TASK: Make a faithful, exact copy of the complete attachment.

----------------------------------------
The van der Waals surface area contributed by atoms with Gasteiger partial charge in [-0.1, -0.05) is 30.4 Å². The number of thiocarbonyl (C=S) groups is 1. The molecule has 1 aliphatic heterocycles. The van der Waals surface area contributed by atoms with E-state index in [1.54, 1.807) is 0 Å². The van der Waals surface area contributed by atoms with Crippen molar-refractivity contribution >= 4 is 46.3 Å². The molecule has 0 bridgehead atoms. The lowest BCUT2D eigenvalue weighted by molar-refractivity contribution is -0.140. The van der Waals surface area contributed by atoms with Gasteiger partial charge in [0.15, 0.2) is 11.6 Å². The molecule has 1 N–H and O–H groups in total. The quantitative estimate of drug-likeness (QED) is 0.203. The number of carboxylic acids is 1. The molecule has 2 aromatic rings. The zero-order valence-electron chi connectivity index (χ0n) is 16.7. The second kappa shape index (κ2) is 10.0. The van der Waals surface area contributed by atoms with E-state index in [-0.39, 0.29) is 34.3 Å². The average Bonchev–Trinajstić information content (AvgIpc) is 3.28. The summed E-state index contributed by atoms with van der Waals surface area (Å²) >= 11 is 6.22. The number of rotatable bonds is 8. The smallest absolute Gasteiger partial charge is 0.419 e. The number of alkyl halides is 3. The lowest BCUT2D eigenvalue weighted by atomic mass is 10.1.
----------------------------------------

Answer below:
The van der Waals surface area contributed by atoms with Gasteiger partial charge in [-0.1, -0.05) is 30.4 Å². The number of thiocarbonyl (C=S) groups is 1. The molecule has 1 aliphatic heterocycles. The van der Waals surface area contributed by atoms with E-state index in [1.54, 1.807) is 0 Å². The van der Waals surface area contributed by atoms with Crippen molar-refractivity contribution >= 4 is 46.3 Å². The molecule has 0 bridgehead atoms. The lowest BCUT2D eigenvalue weighted by molar-refractivity contribution is -0.140. The van der Waals surface area contributed by atoms with Gasteiger partial charge in [0.15, 0.2) is 11.6 Å². The molecule has 1 N–H and O–H groups in total. The quantitative estimate of drug-likeness (QED) is 0.203. The number of carboxylic acids is 1. The molecule has 2 aromatic rings. The zero-order valence-electron chi connectivity index (χ0n) is 16.7. The second kappa shape index (κ2) is 10.0. The van der Waals surface area contributed by atoms with E-state index in [-0.39, 0.29) is 34.3 Å². The average Bonchev–Trinajstić information content (AvgIpc) is 3.28. The summed E-state index contributed by atoms with van der Waals surface area (Å²) >= 11 is 6.22. The number of rotatable bonds is 8. The smallest absolute Gasteiger partial charge is 0.419 e. The number of alkyl halides is 3. The lowest BCUT2D eigenvalue weighted by atomic mass is 10.1.